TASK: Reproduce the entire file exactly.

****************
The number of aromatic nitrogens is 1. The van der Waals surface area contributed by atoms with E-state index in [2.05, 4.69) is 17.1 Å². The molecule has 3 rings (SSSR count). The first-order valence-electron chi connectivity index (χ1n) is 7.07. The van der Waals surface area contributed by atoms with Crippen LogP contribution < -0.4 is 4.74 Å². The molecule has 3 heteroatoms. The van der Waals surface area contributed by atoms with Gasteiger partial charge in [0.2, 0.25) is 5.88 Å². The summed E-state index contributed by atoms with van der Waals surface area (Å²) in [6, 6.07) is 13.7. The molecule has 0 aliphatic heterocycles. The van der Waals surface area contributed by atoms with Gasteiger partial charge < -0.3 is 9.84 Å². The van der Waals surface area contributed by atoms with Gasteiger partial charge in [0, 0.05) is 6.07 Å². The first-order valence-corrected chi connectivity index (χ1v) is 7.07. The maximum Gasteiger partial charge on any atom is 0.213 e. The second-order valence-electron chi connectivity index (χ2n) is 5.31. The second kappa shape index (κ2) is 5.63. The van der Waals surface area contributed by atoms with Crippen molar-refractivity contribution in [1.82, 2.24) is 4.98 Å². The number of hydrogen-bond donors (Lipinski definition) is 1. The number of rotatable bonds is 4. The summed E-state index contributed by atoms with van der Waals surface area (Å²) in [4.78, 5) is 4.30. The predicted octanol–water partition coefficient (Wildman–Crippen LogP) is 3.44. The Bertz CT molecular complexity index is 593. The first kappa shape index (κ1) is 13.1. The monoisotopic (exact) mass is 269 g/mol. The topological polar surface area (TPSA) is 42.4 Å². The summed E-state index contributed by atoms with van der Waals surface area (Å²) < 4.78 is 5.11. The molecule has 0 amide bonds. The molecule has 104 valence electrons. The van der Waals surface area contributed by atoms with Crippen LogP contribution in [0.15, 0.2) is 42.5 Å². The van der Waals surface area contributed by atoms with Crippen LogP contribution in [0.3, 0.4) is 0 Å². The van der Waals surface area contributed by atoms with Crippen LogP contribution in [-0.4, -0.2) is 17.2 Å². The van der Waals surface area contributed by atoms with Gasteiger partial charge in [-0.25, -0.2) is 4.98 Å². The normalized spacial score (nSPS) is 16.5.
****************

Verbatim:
The number of aromatic nitrogens is 1. The van der Waals surface area contributed by atoms with E-state index in [2.05, 4.69) is 17.1 Å². The molecule has 3 rings (SSSR count). The first-order valence-electron chi connectivity index (χ1n) is 7.07. The van der Waals surface area contributed by atoms with Crippen LogP contribution < -0.4 is 4.74 Å². The molecule has 3 heteroatoms. The van der Waals surface area contributed by atoms with Gasteiger partial charge in [0.2, 0.25) is 5.88 Å². The summed E-state index contributed by atoms with van der Waals surface area (Å²) in [6, 6.07) is 13.7. The molecule has 0 aliphatic heterocycles. The van der Waals surface area contributed by atoms with Gasteiger partial charge < -0.3 is 9.84 Å². The van der Waals surface area contributed by atoms with Gasteiger partial charge in [0, 0.05) is 6.07 Å². The first-order valence-corrected chi connectivity index (χ1v) is 7.07. The maximum Gasteiger partial charge on any atom is 0.213 e. The second-order valence-electron chi connectivity index (χ2n) is 5.31. The second kappa shape index (κ2) is 5.63. The van der Waals surface area contributed by atoms with Crippen molar-refractivity contribution in [1.82, 2.24) is 4.98 Å². The number of hydrogen-bond donors (Lipinski definition) is 1. The number of rotatable bonds is 4. The summed E-state index contributed by atoms with van der Waals surface area (Å²) in [4.78, 5) is 4.30. The predicted octanol–water partition coefficient (Wildman–Crippen LogP) is 3.44. The Bertz CT molecular complexity index is 593. The first kappa shape index (κ1) is 13.1. The monoisotopic (exact) mass is 269 g/mol. The topological polar surface area (TPSA) is 42.4 Å². The summed E-state index contributed by atoms with van der Waals surface area (Å²) < 4.78 is 5.11. The molecule has 0 amide bonds. The molecule has 104 valence electrons. The van der Waals surface area contributed by atoms with Crippen LogP contribution in [0.15, 0.2) is 42.5 Å². The van der Waals surface area contributed by atoms with Crippen LogP contribution in [0.3, 0.4) is 0 Å². The van der Waals surface area contributed by atoms with Crippen LogP contribution in [-0.4, -0.2) is 17.2 Å². The van der Waals surface area contributed by atoms with Gasteiger partial charge in [-0.25, -0.2) is 4.98 Å². The normalized spacial score (nSPS) is 16.5.